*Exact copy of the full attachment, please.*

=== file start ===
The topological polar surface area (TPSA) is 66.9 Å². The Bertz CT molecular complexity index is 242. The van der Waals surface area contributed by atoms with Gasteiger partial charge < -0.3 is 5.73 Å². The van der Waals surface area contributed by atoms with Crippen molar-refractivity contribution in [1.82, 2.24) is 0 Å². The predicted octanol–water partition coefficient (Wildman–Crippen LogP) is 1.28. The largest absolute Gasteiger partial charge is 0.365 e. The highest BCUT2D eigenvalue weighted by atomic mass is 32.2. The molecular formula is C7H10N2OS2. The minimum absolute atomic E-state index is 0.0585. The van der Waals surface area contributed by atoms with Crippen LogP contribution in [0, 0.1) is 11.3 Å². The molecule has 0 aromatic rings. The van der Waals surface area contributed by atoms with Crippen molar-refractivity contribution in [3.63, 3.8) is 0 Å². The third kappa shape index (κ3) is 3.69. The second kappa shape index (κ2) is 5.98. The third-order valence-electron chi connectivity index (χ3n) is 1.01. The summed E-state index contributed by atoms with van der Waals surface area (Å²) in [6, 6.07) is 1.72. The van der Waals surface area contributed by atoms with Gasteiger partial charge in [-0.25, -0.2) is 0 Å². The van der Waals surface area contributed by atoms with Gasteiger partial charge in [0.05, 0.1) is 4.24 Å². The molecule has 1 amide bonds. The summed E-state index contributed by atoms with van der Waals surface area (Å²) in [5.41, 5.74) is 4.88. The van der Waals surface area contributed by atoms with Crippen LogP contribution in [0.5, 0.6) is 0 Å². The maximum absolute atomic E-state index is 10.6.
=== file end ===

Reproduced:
The topological polar surface area (TPSA) is 66.9 Å². The Bertz CT molecular complexity index is 242. The van der Waals surface area contributed by atoms with Gasteiger partial charge < -0.3 is 5.73 Å². The van der Waals surface area contributed by atoms with Crippen molar-refractivity contribution in [1.82, 2.24) is 0 Å². The predicted octanol–water partition coefficient (Wildman–Crippen LogP) is 1.28. The largest absolute Gasteiger partial charge is 0.365 e. The highest BCUT2D eigenvalue weighted by atomic mass is 32.2. The molecular formula is C7H10N2OS2. The minimum absolute atomic E-state index is 0.0585. The van der Waals surface area contributed by atoms with Crippen LogP contribution in [0, 0.1) is 11.3 Å². The molecule has 0 aromatic rings. The van der Waals surface area contributed by atoms with Crippen molar-refractivity contribution in [3.63, 3.8) is 0 Å². The third kappa shape index (κ3) is 3.69. The second kappa shape index (κ2) is 5.98. The third-order valence-electron chi connectivity index (χ3n) is 1.01. The summed E-state index contributed by atoms with van der Waals surface area (Å²) in [6, 6.07) is 1.72. The van der Waals surface area contributed by atoms with Gasteiger partial charge in [-0.25, -0.2) is 0 Å². The van der Waals surface area contributed by atoms with Gasteiger partial charge in [0.05, 0.1) is 4.24 Å². The molecule has 1 amide bonds. The summed E-state index contributed by atoms with van der Waals surface area (Å²) in [5.41, 5.74) is 4.88. The van der Waals surface area contributed by atoms with Crippen LogP contribution in [0.5, 0.6) is 0 Å². The maximum absolute atomic E-state index is 10.6.